fying a change in conditions that would produce increased amounts of products at equilibrium; HS-ETS1-3 Engineering Design:
Evaluate a solution to a complex real-world problem based on prioritized criteria and trade-os that account for a range of con-
straints, including cost, safety, reliability, and aesthetics as well as possible social, cultural, and environmental impacts.
• Common Core Standards - HSA.CED.A.3: Represent constraints by equations or inequalities, and by systems of equations and/
or inequalities, and interpret solutions as viable or nonviable options in a modeling context.
• Given a case study, students will develop equations that represent how much insulin a person needs.
• Given a case study, students will calculate how much insulin a person needs three out of three times.
• Given a design brief, students will create a proof of concept of an innovation on the insulin pump within two days.
• Given a design brief, students will produce no fewer than three sketches that show the features of their innovation using the appro-
34 technology and engineering teacher March 2021
• Ideation is the process of mentally expanding the set of possible solutions to a design problem in order to generate many ideas
in hopes of then finding a better and more innovative resolution. This is important to engineering design, as this practice seeks to
develop creative and innovative solutions to ill-structured and open-ended problems.
• Modeling and Simulating actual events, products, structures, or conditions that, through mathematical, physical, and graphical/
computer models, help people to predict the eectiveness of their solutions prior to producing a high-fidelity prototype that can
save valuable resources (time, materials, money, etc.).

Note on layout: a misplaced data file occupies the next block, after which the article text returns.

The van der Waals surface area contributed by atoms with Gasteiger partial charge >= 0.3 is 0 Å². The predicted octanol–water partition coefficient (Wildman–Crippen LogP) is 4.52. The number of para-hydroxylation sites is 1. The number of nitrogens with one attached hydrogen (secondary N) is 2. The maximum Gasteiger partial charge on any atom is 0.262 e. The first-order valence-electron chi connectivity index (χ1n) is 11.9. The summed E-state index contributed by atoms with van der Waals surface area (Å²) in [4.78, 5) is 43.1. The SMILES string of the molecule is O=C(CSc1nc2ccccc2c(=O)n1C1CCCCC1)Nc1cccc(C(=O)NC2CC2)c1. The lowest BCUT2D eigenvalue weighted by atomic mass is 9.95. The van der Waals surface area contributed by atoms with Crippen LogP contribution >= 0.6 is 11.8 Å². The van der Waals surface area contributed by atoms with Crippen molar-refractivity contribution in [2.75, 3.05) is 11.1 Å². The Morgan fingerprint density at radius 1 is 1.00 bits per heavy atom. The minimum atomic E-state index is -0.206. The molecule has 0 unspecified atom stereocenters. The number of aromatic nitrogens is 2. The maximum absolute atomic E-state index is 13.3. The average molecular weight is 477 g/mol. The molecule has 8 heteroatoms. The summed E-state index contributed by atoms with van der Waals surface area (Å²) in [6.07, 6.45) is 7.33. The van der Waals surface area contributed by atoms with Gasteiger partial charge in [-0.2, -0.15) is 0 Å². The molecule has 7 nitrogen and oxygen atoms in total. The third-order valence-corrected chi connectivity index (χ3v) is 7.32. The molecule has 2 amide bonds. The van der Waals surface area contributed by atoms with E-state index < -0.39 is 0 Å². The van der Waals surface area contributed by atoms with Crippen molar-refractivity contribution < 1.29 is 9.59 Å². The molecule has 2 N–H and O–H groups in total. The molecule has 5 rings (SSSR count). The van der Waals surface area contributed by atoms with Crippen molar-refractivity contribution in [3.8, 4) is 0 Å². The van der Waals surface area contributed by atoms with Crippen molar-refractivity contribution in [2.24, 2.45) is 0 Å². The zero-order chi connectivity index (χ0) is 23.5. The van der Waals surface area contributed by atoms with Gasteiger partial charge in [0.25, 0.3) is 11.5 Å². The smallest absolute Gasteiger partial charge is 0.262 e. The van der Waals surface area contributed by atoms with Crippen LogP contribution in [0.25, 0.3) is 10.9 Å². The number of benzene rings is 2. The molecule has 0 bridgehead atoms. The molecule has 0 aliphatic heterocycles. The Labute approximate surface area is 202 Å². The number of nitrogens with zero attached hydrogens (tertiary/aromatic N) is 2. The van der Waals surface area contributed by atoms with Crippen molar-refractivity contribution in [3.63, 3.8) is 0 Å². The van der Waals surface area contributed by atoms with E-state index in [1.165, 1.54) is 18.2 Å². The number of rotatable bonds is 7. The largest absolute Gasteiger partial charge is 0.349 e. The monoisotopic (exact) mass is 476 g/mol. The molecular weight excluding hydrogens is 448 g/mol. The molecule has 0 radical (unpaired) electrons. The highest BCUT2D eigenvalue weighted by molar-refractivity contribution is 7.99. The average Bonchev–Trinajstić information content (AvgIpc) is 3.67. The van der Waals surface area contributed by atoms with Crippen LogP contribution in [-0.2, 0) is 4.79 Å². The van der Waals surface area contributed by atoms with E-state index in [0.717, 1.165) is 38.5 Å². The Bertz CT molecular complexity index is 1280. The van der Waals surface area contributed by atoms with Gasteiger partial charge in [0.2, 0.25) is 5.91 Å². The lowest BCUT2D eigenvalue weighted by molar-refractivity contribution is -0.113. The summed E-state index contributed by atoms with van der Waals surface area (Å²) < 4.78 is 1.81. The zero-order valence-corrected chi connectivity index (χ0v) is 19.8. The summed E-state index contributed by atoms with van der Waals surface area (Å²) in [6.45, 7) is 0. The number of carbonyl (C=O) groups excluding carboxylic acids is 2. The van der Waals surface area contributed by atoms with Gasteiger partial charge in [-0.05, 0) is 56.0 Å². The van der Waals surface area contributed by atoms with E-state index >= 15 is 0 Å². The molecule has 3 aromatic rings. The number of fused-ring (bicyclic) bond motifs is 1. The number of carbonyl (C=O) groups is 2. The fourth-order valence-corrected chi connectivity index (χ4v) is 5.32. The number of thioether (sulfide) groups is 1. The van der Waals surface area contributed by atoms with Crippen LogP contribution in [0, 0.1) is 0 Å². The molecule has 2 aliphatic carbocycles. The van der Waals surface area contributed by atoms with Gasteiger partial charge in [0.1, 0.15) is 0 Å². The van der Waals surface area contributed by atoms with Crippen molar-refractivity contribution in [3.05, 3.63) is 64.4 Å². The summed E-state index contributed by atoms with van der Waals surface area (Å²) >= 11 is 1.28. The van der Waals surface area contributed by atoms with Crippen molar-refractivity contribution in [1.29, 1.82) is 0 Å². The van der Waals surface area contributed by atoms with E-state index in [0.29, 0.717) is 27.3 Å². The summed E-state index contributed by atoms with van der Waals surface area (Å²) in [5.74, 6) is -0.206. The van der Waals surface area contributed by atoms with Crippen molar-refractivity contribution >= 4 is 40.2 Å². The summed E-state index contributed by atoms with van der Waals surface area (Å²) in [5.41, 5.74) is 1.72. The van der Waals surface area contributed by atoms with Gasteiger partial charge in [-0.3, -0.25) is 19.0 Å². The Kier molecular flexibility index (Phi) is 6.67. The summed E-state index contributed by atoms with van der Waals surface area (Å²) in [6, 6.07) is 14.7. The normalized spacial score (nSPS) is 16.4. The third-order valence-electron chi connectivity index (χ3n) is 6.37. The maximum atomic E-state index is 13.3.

• Chemical Reactions and Catalysis concerns the analysis of the chemical changes that happen when two or more particles interact
(chemical reactions) as well as controlling the rate at which these chemical changes occur by adding substances referred to as
catalysts (catalysis). This is important, as it is the knowledge that engineering professionals use to analyze and design new prod-
ucts and processes by controlling and using chemical reactions. For example, developing more eicient catalysts can reduce the
production of environmentally harmful by-products and can enable enhanced energy-eicient production processes. More eicient
catalysts can also lower the costs of producing important chemical products.
• How can I generate multiple, innovative ideas through both divergent and convergent thinking processes while communicating
and recording ideas in two- and three-dimensional sketches using visual-spatial techniques (Ideation)?
• How can I develop and use a variety of models to simulate, evaluate, improve, and validate design ideas (Modeling and Simula-
• How can I use concepts such as (a) reaction rates, rate constants, and order, (b) conversion, yield, and selectivity, (c) chemical
equilibrium and activation energy, and (d) fuels to analyze the factors influencing the processes of reaction and catalysis with
mathematical models to solve problems in a manner that is analytical, predictive, repeatable, and practical (Chemical Reaction &
Socially Relevant Context
According to a report from the Centers for Disease Control and Prevention (2020), an estimated 13% of all adults are aected by dia-
betes, a condition in which the body is not capable of regulating its own insulin levels. About 350,000 people are estimated to be using
insulin pumps today. Insulin pumps were first available for commercial use in the 1970s, and since then many advances have been made